In mid-April, two farm worker unions went to court to force Washington state to impose new Covid-19 regulations on farmers. The unions were the United Farm Workers, the California-based farm worker union formed by the esteemed organizer Cesar Chavez. The other is a tiny one-farm union called Familias Unidas por la Justicia (FUJ), created by Rosalinda Guillen, a former organizer under Chavez.
A new lawsuit filed by FUJ alone without the UFW reveals these two unions, long known to be competitive and unfriendly to each other, have very different goals. Rosalinda Guillen operates a worker center called Community to Community out of Bellingham. Worker centers are union-supported non-profit organizations that allow union organizing activities which are prohibited for unions under federal labor laws. Her goal is to stop guest workers from working in Washington state. Her tactics are to attack farmers who hire guest workers, get media coverage of the false accusations, initiate strikes and boycotts and force farms to sign contracts with her union to stop the boycotts and harmful media coverage. This tactic worked in her actions against a multi-generation Japanese-American family farm in Skagit County and the farm signed an agreement that allows her union to take 2.5% from each worker’s paycheck whether the workers support the union or not. When the pandemic hit, Guillen used the crisis to loudly call for the state to ban 22,000 guest workers with legal visas from coming in to harvest fruit crops in Eastern Washington. Simply put, she wants to stop workers from working and farms from raising crops in an effort to force more union agreements and more pay from worker paychecks.
United Farm Workers’ regional leader, Erik Nicholson, helped the state write the new rules as stated by Governor Inslee. He agreed to moderate the most extreme rules the state rushed out following the initial lawsuit. Nicholson and UFW are not trying to stop the harvest and prevent guest workers. In fact, the union was very instrumental in helping write the new federal Farmworker Modernization Act that has passed the House and waiting for the Senate to take it up. This bill, most farmers agree, would help ease the very difficult farm labor shortage. UFW’s tactics, while not opposing guest workers, are still aimed at forcing farms into signing union agreements so they can take a percentage from the workers’ paychecks. In California, fewer than 1% of farm workers are represented by the union and almost all votes in the recent past have been to decertify the union rather than certify it. Workers want to keep their money and the UFW has not shown they can help workers. It is not in the workers interest to have the farm they are working for go broke. Plus, workers take note that the UFW retaliated against their own employee when he started a union of UFW employees. He sued, UFW lost and had to pay $2 million in back wages and attorney fees. The court had to take union dues from the few remaining members to pay the settlement.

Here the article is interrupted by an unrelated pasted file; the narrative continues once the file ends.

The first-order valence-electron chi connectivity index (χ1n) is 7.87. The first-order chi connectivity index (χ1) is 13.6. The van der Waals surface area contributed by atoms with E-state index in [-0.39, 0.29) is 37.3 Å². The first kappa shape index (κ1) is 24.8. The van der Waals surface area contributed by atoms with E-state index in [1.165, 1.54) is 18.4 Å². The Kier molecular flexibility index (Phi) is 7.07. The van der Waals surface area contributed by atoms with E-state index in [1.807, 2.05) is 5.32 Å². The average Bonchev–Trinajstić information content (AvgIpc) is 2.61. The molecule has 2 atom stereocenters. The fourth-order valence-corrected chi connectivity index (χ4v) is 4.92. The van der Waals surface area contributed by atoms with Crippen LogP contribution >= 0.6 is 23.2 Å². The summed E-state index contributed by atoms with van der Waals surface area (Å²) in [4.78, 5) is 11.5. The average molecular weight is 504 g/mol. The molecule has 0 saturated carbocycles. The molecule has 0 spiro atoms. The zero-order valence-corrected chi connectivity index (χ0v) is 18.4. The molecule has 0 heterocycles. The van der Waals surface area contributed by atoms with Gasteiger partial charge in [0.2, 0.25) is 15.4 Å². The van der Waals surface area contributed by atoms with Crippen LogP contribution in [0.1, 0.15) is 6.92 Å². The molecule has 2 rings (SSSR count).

So, while Rosalinda tries to stop the Washington harvest and take valuable jobs away from many workers who depend on them, Nicholson and UFW seem to understand that without farms there will be no jobs. Domestic workers with a legal path to citizenship as provided in the bill UFW supported, is likely seen as a new opportunity in the future. A farm in Sumas, Washington attacked by Rosalinda in 2017 had provided jobs for 600 guest workers. Using questionable lawsuits, promoting vicious lies about the farm causing the death of a worker, and attracting Seattle media attention, Rosalinda succeeded in stopping the farm from providing jobs to these workers. 400 Mexican families lost their much needed income and the farm bought harvesting equipment to replace the workers.
The new lawsuit filed by FUJ alone is consistent with Rosalinda’s goal of stopping the harvest and killing jobs. Using the worn out mantra of lives versus farm profits, the lawsuit ignores the fact that the state regulations––crafted by the UFW according to the Governor––almost certainly go far beyond any other state’s protections for farm workers. Farm workers are deemed essential, and national statistics show that of all essential workers farm employees are likely the least impacted by Covid-19. That is in part because farmers, before the state issued draconian new measures, were already following guidelines, including those of industry groups that were often more stringent than federal and state guidelines.
This new lawsuit is merely a new attempt by Rosalinda Guillen to stop the harvest and prevent farm workers from doing the jobs they want and need.